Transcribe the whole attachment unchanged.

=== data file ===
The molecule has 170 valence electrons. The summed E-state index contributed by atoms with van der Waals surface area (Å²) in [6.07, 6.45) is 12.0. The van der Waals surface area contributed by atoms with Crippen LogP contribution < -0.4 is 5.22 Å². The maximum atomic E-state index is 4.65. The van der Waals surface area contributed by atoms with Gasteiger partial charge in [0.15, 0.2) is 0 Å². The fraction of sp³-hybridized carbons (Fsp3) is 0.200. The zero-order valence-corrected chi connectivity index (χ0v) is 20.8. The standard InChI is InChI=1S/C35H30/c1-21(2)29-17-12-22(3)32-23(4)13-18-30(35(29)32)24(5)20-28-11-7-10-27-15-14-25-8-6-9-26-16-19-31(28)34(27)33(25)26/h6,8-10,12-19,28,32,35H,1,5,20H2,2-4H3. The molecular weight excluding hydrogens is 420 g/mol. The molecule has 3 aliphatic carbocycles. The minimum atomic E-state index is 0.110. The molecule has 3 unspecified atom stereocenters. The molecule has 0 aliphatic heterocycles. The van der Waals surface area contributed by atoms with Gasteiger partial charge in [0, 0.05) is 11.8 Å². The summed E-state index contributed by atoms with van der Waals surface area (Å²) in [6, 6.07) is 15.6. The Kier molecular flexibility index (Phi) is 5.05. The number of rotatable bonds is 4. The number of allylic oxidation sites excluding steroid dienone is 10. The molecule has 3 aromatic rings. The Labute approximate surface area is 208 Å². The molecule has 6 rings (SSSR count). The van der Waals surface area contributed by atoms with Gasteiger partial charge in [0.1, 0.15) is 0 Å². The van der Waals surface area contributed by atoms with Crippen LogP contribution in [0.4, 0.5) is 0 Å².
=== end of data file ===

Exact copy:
The molecule has 170 valence electrons. The summed E-state index contributed by atoms with van der Waals surface area (Å²) in [6.07, 6.45) is 12.0. The van der Waals surface area contributed by atoms with Crippen LogP contribution < -0.4 is 5.22 Å². The maximum atomic E-state index is 4.65. The van der Waals surface area contributed by atoms with Gasteiger partial charge in [0.15, 0.2) is 0 Å². The fraction of sp³-hybridized carbons (Fsp3) is 0.200. The zero-order valence-corrected chi connectivity index (χ0v) is 20.8. The standard InChI is InChI=1S/C35H30/c1-21(2)29-17-12-22(3)32-23(4)13-18-30(35(29)32)24(5)20-28-11-7-10-27-15-14-25-8-6-9-26-16-19-31(28)34(27)33(25)26/h6,8-10,12-19,28,32,35H,1,5,20H2,2-4H3. The molecular weight excluding hydrogens is 420 g/mol. The molecule has 3 aliphatic carbocycles. The minimum atomic E-state index is 0.110. The molecule has 3 unspecified atom stereocenters. The molecule has 0 aliphatic heterocycles. The van der Waals surface area contributed by atoms with Gasteiger partial charge in [0, 0.05) is 11.8 Å². The summed E-state index contributed by atoms with van der Waals surface area (Å²) in [6, 6.07) is 15.6. The Kier molecular flexibility index (Phi) is 5.05. The number of rotatable bonds is 4. The number of allylic oxidation sites excluding steroid dienone is 10. The molecule has 3 aromatic rings. The Labute approximate surface area is 208 Å². The molecule has 6 rings (SSSR count). The van der Waals surface area contributed by atoms with Gasteiger partial charge in [0.1, 0.15) is 0 Å². The van der Waals surface area contributed by atoms with Crippen LogP contribution in [0.4, 0.5) is 0 Å².